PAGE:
Since their inception, during high school in California nearly two decades ago, the Mad Caddies have toured the world countless times delighting fans with their unique blend of reggae, punk, ska and pop, and with their newest album Dirty Rice the Mad Caddies have proven they’re just as impassioned and energetic as ever. In many ways the band’s first full-length in seven years sees them coming full circle, demonstrating while trends and times have changed, the Mad Caddies’ commitment to creating dynamic music has only grown stronger.
Yet the Mad Caddies are a difficult band to pin down. We’re not sure what’s more impressive, the fact that Mad Caddies have sold over 400,000 albums or they’ve managed to combine a wide range of influences – – dixieland, reggae, punk, ska – – into a collection of songs which are incredibly diverse yet still make for a cohesive listen from start to finish. “We love the fact that we’re able to expand our sound with every album,” Lazor explains, citing the fact that the band goes over just as well at family-friendly festivals as they do late-night rock shows alongside their punk peers. “I don’t know many bands who are able to have such a wide range of songs and styles at their disposal.”
Dirty Rice is the culmination of the band’s already remarkable career, but like many works of art, creating Dirty Rice wasn’t an effortless process. In fact, the Mad Caddies originally started working on the album in 2009 but weren’t happy with the results and decided to go back to the drawing board. This turned out to be a blessing in disguise because when they returned they had gained two more songwriters—original drummer Todd Rosenberg and new keyboardist Dustin Lanker (formerly of the Cherry Poppin’ Daddies) — who alongside vocalist Chuck Robertson, guitarist Sascha Lazor, trumpet player Keith Douglas, trombonist Ed Hernandez and bassist Graham Palmer make up the Mad Caddies. “We’re excited with this lineup because the new additions bring so much to the table with their musical knowledge and songwriting skills,” Robertson explains, “That’s very evident listening to these songs.”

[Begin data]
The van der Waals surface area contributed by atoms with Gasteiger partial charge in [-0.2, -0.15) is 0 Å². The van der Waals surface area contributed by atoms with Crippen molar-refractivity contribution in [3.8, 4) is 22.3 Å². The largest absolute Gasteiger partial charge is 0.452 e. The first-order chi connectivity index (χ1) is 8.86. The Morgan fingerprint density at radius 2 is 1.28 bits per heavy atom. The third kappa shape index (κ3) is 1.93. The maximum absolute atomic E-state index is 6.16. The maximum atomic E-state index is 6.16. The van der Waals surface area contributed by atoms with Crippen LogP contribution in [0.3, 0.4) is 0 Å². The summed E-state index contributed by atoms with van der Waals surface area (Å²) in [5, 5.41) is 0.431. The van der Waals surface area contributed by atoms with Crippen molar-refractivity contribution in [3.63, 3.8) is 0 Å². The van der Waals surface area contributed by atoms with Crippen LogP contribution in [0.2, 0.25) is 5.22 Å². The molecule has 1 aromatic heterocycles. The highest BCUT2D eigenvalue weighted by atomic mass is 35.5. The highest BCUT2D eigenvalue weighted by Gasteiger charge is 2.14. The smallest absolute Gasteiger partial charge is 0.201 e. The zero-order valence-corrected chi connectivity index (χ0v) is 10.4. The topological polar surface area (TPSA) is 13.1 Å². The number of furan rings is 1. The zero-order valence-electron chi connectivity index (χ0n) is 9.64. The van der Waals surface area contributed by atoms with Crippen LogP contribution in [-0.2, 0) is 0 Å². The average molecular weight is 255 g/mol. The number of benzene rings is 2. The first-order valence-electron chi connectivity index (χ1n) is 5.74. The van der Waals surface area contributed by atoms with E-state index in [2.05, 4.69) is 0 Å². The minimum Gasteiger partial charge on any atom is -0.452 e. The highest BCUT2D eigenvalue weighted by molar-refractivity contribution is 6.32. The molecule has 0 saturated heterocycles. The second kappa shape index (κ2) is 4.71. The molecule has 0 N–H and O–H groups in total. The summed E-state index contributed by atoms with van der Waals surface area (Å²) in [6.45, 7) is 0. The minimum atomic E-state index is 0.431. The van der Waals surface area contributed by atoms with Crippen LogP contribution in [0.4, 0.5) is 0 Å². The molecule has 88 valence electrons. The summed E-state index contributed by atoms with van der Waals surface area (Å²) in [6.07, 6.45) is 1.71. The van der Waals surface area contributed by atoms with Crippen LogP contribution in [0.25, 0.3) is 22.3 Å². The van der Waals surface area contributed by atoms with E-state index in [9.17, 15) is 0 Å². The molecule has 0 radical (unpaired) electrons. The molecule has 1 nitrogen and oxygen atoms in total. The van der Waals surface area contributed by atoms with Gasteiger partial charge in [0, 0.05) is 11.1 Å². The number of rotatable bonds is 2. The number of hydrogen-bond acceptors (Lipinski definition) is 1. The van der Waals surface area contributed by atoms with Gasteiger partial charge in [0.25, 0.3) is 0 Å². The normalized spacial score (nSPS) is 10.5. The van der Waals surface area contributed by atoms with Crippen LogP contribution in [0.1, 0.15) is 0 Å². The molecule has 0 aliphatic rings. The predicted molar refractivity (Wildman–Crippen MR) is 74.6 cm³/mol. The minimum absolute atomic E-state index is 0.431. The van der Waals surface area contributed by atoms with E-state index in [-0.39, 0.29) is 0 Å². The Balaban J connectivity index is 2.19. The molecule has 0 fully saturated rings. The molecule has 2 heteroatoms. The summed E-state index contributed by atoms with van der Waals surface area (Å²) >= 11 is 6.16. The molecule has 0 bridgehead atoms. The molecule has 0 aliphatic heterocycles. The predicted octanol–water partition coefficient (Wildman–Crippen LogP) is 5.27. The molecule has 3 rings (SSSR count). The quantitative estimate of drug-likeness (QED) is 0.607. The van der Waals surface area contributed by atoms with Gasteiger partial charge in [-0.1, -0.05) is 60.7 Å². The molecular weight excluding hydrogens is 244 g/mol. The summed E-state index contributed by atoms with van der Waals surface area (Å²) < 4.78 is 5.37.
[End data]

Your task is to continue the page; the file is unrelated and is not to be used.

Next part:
Produced by the Mad Caddies and Rosenberg at his own studio (which is incidentally located in the same building where the band rehearsed in high school) Dirty Rice’s in-house nature allowed the band to explore creative ideas that wouldn’t have come to fruition in the traditional big-budget setting. “Writing and recording this album in Todd’s studio really allowed us to experiment, not only with the actual composition but also with the layering and arrangements,” Robertson explains. The result is an album that features everything from the reggae-influenced pop of “Shoot Out The Lights” to the hardcore punk introduction of “Love Myself” and all of the sonic territory in between.
The band also got integral assistance from NOFX frontman and Fat Wreck Chords founder Fat Mike who had a major role in shaping the direction of Dirty Rice and helping them pair down over 30 songs into the final twelve selections. “Mike has worked with us since our first record and he came down and gave his honest and unbiased opinion on a lot of these songs and that outside perspective really helped make this album a lot better,” Lazor explains, adding that Mike also helped write the New-Orleans-meets-reggae rocker “Shot In The Dark” with the band in just ten minutes. “Mike was critical but at the same time he made the process fun and easy.”
Plenty of life experiences and milestones inevitably occurred between the making of Dirty Rice and their last full-length 2007′s Keep It Going but the Mad Caddies have never stopped pushing forward no matter what obstacles lie in their way. The band wanted to keep evolving musically and create new material for the enjoyment of their fans who have supported them in America as well as all the places around the globe where they’ve performed from South Africa to Japan.
When asked about one of the secrets to their success, Lazor explains, “We don’t really have a lot of drama in the band…We know each member’s personality pretty well at this point and we get along pretty well, especially when we’re cramped in a bus or van.” As we said at the beginning, there isn’t an easy way to explain the Mad Caddies because there’s nothing typical about them and that may be why they’ve lasted so long and their fan base keeps growing with them. “The last 20 years have been great and over the course of the next 20 years I’d love to see us become one of those bands where you just have to check ‘em out because you can’t explain their sound.
I feel like we’ll be able to be around for a long time,” Robertson summarizes, citing the fact that the Mad Caddies now have second-generation fans, “Right now we feel more unstoppable than ever.”
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